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[Home]Newsletter 2005 ] Field and Feedlot ] Stakeholder Report ] Soybean Aphid ] Soybean Rust ] Special Topics ] Crop Modeling ] Weather Data ] Yield Trials ] IA Crop Stats ] Subsoil H20 ][ISU Extension][IA State University]

Todd Vagts
Iowa State University Extension
Field Crops Specialist
1240 D. Heires Avenue 
Carroll, IA 51401 
Office: 712-792-2364; Cell: 712-249-6025; Fax: 712-792-2366
Email: vagts@iastate.edu  

Nitrogen fertilizers and Soil pH

Did you know that when you apply a fertilizer containing ammonium you are acidifying your soil? Additionally, the soil pH may influence the conversion rate of ammonium to nitrate and ultimately affect nitrogen losses from the soil profile.

 

Ammonium and soil acidity

Ammonium is made up of nitrogen and hydrogen (NH3). Shortly after application, the ammonium binds to soil or organic matter. Eventually it is converted to nitrate by bacteria in the soil. In the conversion process from ammonia to nitrate, three hydrogen ions are released into the soil solution. They are then free to react with other substances in the soil. Free hydrogen is very active and is the "acid" in the soil. The H+ can react with lime in the soil forming water and CO2 and be neutralized or it can be tied up on soil particles.

Soils have differing abilities to deal with the added H+ ions. Lime already present in the soil may neutralize the H+ ions or the ions may temporarily bind to the negatively charged organic matter and clay in the soil. All of these processes depend on the content of lime, organic matter and clay already in the soil. This is generally termed as the soils buffering ability, or its ability to handle additional H+ ions without the pH of the soil changing. If the H+ ions are not neutralized or bound to a soil particle, they float in the soil water solution and create an acid soil environment.

 

What is pH?

The pH of a soil is its measure of relative acidity or alkalinity. The acidity-alkalinity scale ranges from 0 to 14. Within this range soils are classified as being acid (pH < 7), neutral (pH = 7) and alkaline (pH > 7). Most mineral soils have a pH range from 5.5 to 7.5. In addition to the application of ammonium fertilizers, soil pH is affected by rainfall, soil parent material, soil organic matter, soil texture, and soil microorganisms. The application of fertilizer and water normally changes the soil pH most rapidly. Agricultural limestone is most commonly used to increase the soil's pH. Sulfur is normally used to lower the soil pH.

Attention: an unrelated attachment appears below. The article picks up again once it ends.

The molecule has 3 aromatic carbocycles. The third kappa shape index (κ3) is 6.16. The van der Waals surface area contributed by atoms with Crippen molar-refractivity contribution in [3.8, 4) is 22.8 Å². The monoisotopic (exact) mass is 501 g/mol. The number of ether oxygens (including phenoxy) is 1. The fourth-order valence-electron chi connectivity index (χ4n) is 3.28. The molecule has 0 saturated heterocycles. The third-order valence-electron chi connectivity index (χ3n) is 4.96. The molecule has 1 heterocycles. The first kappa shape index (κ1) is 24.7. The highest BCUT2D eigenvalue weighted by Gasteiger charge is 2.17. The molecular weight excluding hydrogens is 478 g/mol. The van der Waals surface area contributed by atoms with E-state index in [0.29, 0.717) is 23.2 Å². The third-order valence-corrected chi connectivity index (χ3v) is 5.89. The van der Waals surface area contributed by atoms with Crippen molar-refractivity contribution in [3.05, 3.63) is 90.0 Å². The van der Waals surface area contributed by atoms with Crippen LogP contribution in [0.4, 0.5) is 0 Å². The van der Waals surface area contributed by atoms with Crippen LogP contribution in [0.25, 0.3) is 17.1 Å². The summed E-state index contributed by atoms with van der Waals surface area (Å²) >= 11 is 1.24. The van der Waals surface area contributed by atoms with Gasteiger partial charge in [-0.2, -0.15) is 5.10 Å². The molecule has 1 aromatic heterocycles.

Soil pH and nutrient availability

The availability of nutrients is directly affected by soil pH. If the soil's pH is too high or too low, some nutrients become insoluble, limiting the availability of these nutrients to the plant root system.

Before a nutrient can be used by plants it must be dissolved in the soil solution. Most minerals and nutrients are more soluble or available in acid soils than in neutral or slightly alkaline soils. A pH range of approximately 6 to 7 promotes the most ready availability of plant nutrients. The diagram illustrates nutrient availability under different pH scenarios.

The soil pH can also influence the activity of beneficial microorganisms. Bacteria that decompose soil organic matter are hindered in strong acid soils. This prevents organic matter from breaking down, resulting in an accumulation of organic matter and the tie up of nutrients, particularly nitrogen, that are held in the organic matter.

pH and nutrient availability scale

 

Soil pH and soil applied nitrogen losses

Soil temperature has been the primary criterion for evaluating risks associated with losses of fall-applied nitrogen (N). Recent studies indicate that soil pH also deserves attention. Current results suggest that soil pH has important effects on recovery of fall-applied N in the spring when conditions are favorable for leaching and denitrification, but soil pH does not have important effects when conditions are unfavorable for N loss by these mechanisms. Soil pH, therefore, deserves attention as an important factor determining the amount of risk associated with applying N in the fall. The most likely explanation of the results is that conversion of ammonium to nitrate occurs more rapidly in soils having high pH than in soils having low pH. Rapid conversion makes the N vulnerable to loss by these mechanisms.

[Home]Newsletter 2005 ] Field and Feedlot ] Stakeholder Report ] Soybean Aphid ] Soybean Rust ] Special Topics ] Crop Modeling ] Weather Data ] Yield Trials ] IA Crop Stats ] Subsoil H20 ]

This page last updated on 01/26/05

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